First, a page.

I have seen that in the derivation of wave equation, they always use the periodic property of waves in the derivation. But what about non-periodic waves? Do they have some different wave equation? Is ...
0
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2answers
67 views

What information am I losing out when I assume that the displacement in S.H.M. is small?

While making calculations for simple harmonic motion, we take the force as $F=F(x)$. Then we use Taylor's expansion and calculate as follows: $$\begin{align} F(x) &=F(0+x) \\ & = ...
1
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0answers
84 views

A Canonical Transformation that deletes one canonical coordinate?

I am self studying some classical mechanics, and came across a problem in Goldstein that has me stumped. It is problem 1 in chapter 10. It basically says "Given some conservative system show that a ...
0
votes
1answer
54 views

Why does the magnitude of linear momentum of a particle in circular motion change with radius? [duplicate]

My problem is with linear momentum of a particle in circular motion. If we imagine a particle moving around a circle, if there are no torques acting, then we can say its angular momentum is conserved, ...
1
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1answer
33 views

Why does the kinetic energy of a particle moving in circular motion increase when the turn radius decreases and no torque is acting?

Why does the kinetic energy of a particle moving in circular motion increase when the turn radius decreases and there is no torque acting? E.g. if a planet is rotating about its axis and it shrinks to ...
0
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0answers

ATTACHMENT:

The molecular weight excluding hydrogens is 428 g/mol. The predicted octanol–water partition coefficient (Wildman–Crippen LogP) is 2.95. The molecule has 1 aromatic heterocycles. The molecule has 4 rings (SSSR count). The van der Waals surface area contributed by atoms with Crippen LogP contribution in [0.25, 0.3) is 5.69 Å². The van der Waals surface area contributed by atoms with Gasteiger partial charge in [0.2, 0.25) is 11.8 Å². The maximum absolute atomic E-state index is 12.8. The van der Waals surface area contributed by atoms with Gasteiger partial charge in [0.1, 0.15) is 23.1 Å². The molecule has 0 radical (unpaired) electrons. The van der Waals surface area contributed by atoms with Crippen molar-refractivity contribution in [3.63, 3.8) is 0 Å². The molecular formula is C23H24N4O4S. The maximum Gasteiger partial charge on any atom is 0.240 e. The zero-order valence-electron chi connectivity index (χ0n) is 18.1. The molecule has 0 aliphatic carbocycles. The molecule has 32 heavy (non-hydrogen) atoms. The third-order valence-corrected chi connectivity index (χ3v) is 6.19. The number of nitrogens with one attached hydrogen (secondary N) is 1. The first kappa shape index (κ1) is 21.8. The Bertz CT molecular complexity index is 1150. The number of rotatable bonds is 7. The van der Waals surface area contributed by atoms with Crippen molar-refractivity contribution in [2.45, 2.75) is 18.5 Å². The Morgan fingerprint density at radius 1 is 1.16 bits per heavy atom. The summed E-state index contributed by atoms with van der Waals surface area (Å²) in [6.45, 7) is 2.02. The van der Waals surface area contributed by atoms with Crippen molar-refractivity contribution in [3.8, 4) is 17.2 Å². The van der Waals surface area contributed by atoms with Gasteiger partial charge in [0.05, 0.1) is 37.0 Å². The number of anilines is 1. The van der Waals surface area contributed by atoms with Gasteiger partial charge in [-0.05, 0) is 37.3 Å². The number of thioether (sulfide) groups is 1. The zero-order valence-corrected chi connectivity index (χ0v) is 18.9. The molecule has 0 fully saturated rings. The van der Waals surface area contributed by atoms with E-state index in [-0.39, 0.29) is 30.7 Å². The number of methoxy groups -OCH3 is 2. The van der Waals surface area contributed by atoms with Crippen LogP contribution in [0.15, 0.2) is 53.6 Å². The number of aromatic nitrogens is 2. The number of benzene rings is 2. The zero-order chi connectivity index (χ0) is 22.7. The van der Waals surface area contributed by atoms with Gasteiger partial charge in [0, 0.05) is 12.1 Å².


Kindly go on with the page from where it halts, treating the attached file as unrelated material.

33 views

Relative angular momentum?

Let there be a point $P$. A point $C$ is located at a radius vector $r$ from $P$. $C$ is the centre of mass of a rigid body. The rigid body is rotating with an angular velocity $\omega$ about an axis ...
0
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1answer
22 views

Does stretching a spring with a relatively high spring constant value require more force because of its inertia?

Other than the fact that a spring has a relatively high spring constant (say 1000 N/m) and therefore requires more force per meter to stretch (not bend or twist).
0
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1answer
20 views

Ring Ascending a Step

Consider a thin circular ring of mass $m$, radius $r$ rolling without slipping with velocity $v$ towards a step of height $h$ $(<r)$. Assume no rebound and no slipping at the time of contact. What ...
1
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1answer
29 views

How does the viscosity of a non Newtonian fluid (ooblek) affect its resistance to electricity?

I know the conductivity of water is based on whatever is dissolved into the solution, hence pure water does not conduct electricity. However, these ions in solution must also be free to move around. ...
5
votes
4answers
147 views

Why is it easier for the ocean to push someone over by exerting force on their front side than by exerting force on their left or right side?

If I put two clones of normal weight on a beach in the ocean, with one standing perpendicular to the waves, and the other standing parallel to them, the one standing perpendicular to the waves will be ...
1
vote
1answer
36 views

Magnetic field of rotating capacitor [duplicate]

Does the rotating charged capacitor (both plates) produce magnetic field? and what about rotating both plates in opposite directions?
-1
votes
1answer
70 views

Multiplying Lagrangian by a constant

Does a Lagrangian of a system multiplied by an arbitrary constant still work? If if I apply the Euler-Lagrange equations, do they still guarantee that the action is extremal? I arrived to the ...
0
votes
1answer
69 views

Is the acceleration due to a fictitious force independent of mass in general?